I have been thinking, Padma Lakshmi and I would get along really well, maybe even be best friends. Aside from our supermodel good looks, we share a passion for witty and intelligent men. We both love to cook and eat and write about it all. Sure Padma lives in New York / Los Angeles / Las Vegas / D.C. and I’m here in Alabama. That’s really all that separates us.
Okay, a girl can dream about being a glamorous, willowy, jet-setting, superstar Top Chef hostess, right? But Padma Lakshmi also happens to be an award-winning cookbook author. The fact that she knows her way around a spice cabinet is what I admire most and try to emulate in my own kitchen.
In her book Tangy Tart Hot and Sweet: A World of Recipes for Every Day, Padma combines ingredients from a myriad of cultures. Each dish explodes in flavor. Even better, she finds a way to make her recipes multi-task. Her Chili Honey Butter is one such example. This simple blend of softened butter, honey, cayenne and salt elevates a toasted baguette to the sublime. Add a tablespoon to the skillet before sautéing cauliflower or searing a piece of fish and your senses truly awaken. I recently made her Barbecue Shrimp with Chili Honey Butter as an appetizer for a group of friends and everyone went crazy for them.
Tangy Tart Hot and Sweet introduced me to another spice which I now can’t live without: za’atar. This Middle Eastern blend is comprised of toasted sesame seeds, dried thyme and sumac. It is simple to make yourself but even easier to pick up at Penzey’s Spices in Homewood. It is traditionally used as a rub for flatbreads but you shouldn’t stop there. Add a few tablespoons to a cup of Greek yogurt and serve with grilled lamb kabobs or as a dip for fresh vegetables. Add a tablespoon to a stick of softened butter, blend in a little salt and pepper and you have an amazing compound butter. Stuff some of this under the skin of some bone-in chicken breasts and roast to perfection. Padma uses za’atar in her Carrot and Cilantro Salad. The dressing has orange oil in it which complements the tartness of the sumac so well. Anywhere you’d use the traditional French herbes de Provence, you could substitute za-atar.
This book imparts a sense of culinary adventure which is so fun. When I get tired of making the same things week-in and week-out, I am reminded to go back to the spice cabinet and experiment with something again. You can find inspiration almost anywhere in Birmingham. Drop by Red Pearl on West Valley Avenue for a true epicurean escape. While you’re waiting on your lunch order, you can search the attached grocery store for unusual herbs and ingredients. I spend the majority of any trip to Whole Foods Market in the International aisle. It is here I can find simmering sauces from India (to use up the last of that rotisserie chicken meat), go-chu-jang from Korea (lovely with shredded pork in soft tacos), or a spicy tamarind dipping sauce—perfect for beef short-ribs.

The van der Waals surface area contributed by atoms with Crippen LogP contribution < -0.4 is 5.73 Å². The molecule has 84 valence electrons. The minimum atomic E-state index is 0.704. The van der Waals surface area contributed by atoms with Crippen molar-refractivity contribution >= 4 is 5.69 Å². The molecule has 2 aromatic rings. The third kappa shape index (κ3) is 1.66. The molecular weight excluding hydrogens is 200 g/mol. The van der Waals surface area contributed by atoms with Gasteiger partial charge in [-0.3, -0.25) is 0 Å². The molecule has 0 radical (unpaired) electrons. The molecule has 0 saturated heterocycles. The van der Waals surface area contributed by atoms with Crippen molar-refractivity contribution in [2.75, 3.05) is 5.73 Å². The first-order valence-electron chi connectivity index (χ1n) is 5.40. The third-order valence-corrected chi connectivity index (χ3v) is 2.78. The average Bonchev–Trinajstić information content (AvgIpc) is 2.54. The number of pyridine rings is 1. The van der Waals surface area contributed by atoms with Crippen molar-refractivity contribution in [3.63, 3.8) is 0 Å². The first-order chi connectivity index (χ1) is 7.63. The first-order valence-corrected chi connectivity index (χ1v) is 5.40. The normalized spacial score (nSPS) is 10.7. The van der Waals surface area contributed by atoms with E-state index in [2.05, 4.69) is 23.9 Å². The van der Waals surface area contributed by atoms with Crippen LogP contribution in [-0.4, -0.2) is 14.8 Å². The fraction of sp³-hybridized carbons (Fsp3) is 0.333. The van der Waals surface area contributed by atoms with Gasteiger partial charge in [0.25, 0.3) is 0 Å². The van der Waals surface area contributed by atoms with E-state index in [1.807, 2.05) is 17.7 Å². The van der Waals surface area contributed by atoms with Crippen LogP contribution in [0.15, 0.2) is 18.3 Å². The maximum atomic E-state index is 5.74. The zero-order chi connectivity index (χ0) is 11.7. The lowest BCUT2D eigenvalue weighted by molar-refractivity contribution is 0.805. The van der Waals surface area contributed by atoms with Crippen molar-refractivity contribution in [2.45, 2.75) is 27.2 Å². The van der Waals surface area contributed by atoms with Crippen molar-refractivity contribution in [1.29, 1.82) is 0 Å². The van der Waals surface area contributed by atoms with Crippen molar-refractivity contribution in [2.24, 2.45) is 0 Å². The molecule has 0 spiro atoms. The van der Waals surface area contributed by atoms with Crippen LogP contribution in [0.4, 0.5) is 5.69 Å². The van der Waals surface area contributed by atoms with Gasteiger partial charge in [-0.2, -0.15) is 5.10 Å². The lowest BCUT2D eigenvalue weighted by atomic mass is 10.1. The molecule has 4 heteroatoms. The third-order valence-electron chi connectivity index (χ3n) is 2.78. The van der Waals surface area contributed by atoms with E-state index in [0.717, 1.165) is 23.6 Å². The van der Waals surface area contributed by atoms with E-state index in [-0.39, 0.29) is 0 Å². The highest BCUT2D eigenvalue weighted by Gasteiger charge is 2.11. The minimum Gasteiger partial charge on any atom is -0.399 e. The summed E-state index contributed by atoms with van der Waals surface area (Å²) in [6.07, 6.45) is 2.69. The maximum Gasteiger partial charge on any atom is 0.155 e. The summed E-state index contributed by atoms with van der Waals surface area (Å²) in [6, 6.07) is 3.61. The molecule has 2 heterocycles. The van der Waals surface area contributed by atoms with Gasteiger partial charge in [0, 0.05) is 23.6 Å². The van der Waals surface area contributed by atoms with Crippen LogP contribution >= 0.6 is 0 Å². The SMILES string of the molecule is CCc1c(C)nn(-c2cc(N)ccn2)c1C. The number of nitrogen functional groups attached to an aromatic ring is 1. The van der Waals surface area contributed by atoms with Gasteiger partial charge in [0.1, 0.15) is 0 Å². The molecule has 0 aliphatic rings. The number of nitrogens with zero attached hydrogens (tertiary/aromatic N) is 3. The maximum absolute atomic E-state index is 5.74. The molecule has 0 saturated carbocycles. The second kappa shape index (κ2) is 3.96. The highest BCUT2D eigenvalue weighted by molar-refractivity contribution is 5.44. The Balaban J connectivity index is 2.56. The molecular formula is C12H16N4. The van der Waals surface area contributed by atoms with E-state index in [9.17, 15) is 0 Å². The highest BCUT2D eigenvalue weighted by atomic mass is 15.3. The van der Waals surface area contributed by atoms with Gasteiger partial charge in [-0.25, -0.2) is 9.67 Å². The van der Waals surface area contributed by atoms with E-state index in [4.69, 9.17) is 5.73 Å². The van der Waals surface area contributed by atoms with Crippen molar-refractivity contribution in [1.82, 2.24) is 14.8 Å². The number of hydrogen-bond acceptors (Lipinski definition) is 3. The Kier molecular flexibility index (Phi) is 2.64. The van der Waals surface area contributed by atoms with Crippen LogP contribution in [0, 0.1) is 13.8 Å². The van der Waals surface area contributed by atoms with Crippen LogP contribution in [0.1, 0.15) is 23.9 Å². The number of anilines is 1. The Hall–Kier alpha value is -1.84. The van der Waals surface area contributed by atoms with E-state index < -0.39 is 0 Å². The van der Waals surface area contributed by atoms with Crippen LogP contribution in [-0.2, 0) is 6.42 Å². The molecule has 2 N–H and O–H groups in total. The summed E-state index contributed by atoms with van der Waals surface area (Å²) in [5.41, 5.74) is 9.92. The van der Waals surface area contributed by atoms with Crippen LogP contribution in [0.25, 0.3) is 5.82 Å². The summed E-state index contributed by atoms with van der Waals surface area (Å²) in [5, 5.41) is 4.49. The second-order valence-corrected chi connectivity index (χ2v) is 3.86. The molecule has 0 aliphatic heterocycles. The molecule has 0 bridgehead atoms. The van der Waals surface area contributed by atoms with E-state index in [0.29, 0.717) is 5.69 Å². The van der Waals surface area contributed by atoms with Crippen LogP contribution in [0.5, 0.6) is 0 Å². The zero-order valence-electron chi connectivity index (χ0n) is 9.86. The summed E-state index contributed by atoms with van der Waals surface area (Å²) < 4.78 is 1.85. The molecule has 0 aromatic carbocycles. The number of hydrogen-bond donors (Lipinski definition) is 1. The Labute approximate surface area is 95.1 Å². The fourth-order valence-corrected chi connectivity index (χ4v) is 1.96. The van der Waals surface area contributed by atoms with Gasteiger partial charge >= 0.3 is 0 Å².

So, in a few short weeks, when you are overwhelmed by traditional turkey and dressing/stuffing, when you can’t eat another bite of pumpkin-anything, and you’re SO not ready for that onslaught of holiday candy, remember the spice cabinet. Stock up on the fresh stuff now so you’re ready; many spices lose their power after a few months.
World Traveler Chicken and Rice
Serves 6 – 8
1 7.5-ounce jar marinated quartered artichoke hearts
½ cup mayonnaise
2 teaspoons Penzey’s Singapore Seasoning (may substitute curry powder)
1 tablespoon fresh lemon juice
2 cups cooked rice
1 cup cooked quinoa
½ red bell pepper, seeded and chopped (about 1 scant cup)
4 green onions, white and light green part only, chopped
¼ cup sliced pimiento-stuffed green olives meat from
1 rotisserie chicken, about 2 – 3 cups
1 tablespoon chopped fresh parsley salt and pepper, to taste
1) Drain artichoke hearts but reserve marinade. Set artichoke hearts aside.
2) Whisk mayonnaise into reserved marinade to combine. Add Singapore Spice Blend (or curry powder) and lemon juice and stir to combine.
3) Pour cooked rice and cooked quinoa in a large bowl and toss together with a pair of forks. Pour marinade over and toss again.
4) Add in remaining ingredients (including artichoke hearts) and toss again with forks. Using forks, and not spoons, will help maintain the fluffy texture of the dish.
• To serve, spoon mixture over a bed of lettuce and garnish with wedges of fresh tomatoes. Or, transfer mixture to a prepared casserole dish, top with a couple tablespoons grated Parmesan cheese and bake at 350ºF until warmed through and cheese is melted.
• Feel free to substitute cubes of firm tofu or leftover turkey for the chicken in this dish. You may also opt to substitute Greek yogurt or sour cream for the mayonnaise. Make this dish your own!
Christiana Roussel lives in Crestline and is a lover of all things food-related. You can follow her culinary musings on line at ChristianasKitchen.blogspot.com or on Facebook or Twitter.